Four-layer BOC monitoring

Systems are available that individually monitor the physical, media network, application or security layers of the BOC infrastructure
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Monitoring BOC infrastructure resource health is neither a luxury nor a trivial task. With the integration of broadcast and IT technologies along with the resultant exponential increase in infrastructure complexity, neglecting to implement centralized monitoring methodologies will result in confusion and stress.

Among the challenges of monitoring infrastructure health:

  • The larger the facility, the more physically disperse the equipment.
  • Support personnel with experience in broadcast and IT technologies are rare.
  • Integration of discreet monitoring systems under one GUI.

These issues make it essential that equipment be centrally monitored so that when failures occur, they can be swiftly localized, clear instructions are given to first responders and all relevant information for each subsystem is available for analysis.

Monitoring technology implementations

Systems are available that individually monitor the physical, media network, application or security layers of the BOC infrastructure. In a centralized monitoring system, each layer will report its condition in a window on a single display, the central station monitor (CSM). The accompanying illustration depicts a CSM display.


A central station monitor with physical, media network, application and security monitoring status displayed in individual windows. Click here to view an enlarged version of this diagram.

Physical layer monitoring of video and audio signals will include routing and distribution equipment. Digital and analog signals are monitored for presence, level and conformance to industry specifications. Closed captioning regulatory compliance can be verified.

Media networks are monitored for faults, configuration and performance. This includes network congestion, traffic patterns and device health. Storage is monitored for capacity, bandwidth and network interface activity.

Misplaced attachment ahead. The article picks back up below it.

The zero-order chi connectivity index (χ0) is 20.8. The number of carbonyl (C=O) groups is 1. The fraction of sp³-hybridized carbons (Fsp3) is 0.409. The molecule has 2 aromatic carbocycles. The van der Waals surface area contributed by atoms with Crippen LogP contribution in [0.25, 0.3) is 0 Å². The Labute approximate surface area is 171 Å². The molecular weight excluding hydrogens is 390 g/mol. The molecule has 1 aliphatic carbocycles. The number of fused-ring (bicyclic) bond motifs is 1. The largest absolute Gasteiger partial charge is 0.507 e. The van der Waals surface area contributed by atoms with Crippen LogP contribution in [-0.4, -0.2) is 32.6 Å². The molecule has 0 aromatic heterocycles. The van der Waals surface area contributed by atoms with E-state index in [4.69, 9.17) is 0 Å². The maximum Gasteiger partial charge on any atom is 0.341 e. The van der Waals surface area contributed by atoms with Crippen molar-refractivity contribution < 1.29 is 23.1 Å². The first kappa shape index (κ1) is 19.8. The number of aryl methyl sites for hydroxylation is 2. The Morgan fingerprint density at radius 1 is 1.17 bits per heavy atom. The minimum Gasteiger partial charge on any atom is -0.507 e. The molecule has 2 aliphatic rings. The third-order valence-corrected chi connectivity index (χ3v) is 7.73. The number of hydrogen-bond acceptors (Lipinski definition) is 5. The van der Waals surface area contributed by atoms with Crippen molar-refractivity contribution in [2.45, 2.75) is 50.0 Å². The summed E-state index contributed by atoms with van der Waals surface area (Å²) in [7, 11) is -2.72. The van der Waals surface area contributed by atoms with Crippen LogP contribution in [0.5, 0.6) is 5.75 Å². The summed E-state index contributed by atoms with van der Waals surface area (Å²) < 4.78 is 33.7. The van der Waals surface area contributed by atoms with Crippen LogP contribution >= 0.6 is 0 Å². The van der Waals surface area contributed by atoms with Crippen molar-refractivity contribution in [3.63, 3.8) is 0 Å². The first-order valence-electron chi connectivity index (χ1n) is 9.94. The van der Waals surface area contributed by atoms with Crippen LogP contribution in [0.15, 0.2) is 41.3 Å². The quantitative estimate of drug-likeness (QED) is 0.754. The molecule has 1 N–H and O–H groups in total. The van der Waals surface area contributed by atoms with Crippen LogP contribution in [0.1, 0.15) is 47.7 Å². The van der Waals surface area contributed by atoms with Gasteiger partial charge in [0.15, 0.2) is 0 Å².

The application layer resource monitor can ensure that programs are running, network communication is alive, the OS is stable and hardware is healthy. Additionally, platform configuration data reporting will keep track of OS patches and application updates.

Security must be constantly monitored. It is important to know if you are under attack or infected. If the infrastructure has been breeched, verify that corrective actions have been taken, and the threat has been isolated. And most important, an audit trail must be recorded: where did the incident originate and who is the attacker?

Design and deployment
Centralized monitoring is an integral part of the BOC design. Simultaneous deployment of monitoring tools will aid in bringing up the infrastructure and in having confidence that it performs to engineering design specifications and workflow process requirements.

Deploy a core pilot system that monitors essential infrastructure resources, such as power and temperature. Establish whether systems integrators, vendors or in house staff will configure equipment for monitoring. Assigning IP addresses to a few distribution amplifier frames is not an issue, but for 50 or 100 frames will be very time consuming.

Plan to monitor normal and stressed operation of all layers of the infrastructure before going into production. Be sure the monitoring system catches meaningful faults. You want to know not only what will fail, but what the impact of a failure is and plan for a response and contingency work around.

Since multiple departments are involved, it is important that implementation scope issues don't fall through the cracks and undermine deployment and day-to-day monitoring system operation. Involve all stakeholders to determine where and what the key points are to monitor. Experienced operational personnel are best qualified to determine what should constitute an alarm condition. Support personnel can define resolution protocols for their areas of first responder responsibility.

Broadcast or IT
When designing a CSM system, the first question to answer is whether a broadcast or IT application should be used as the core. Dedicated monitoring applications are best suited to monitor either broadcast or IT resources.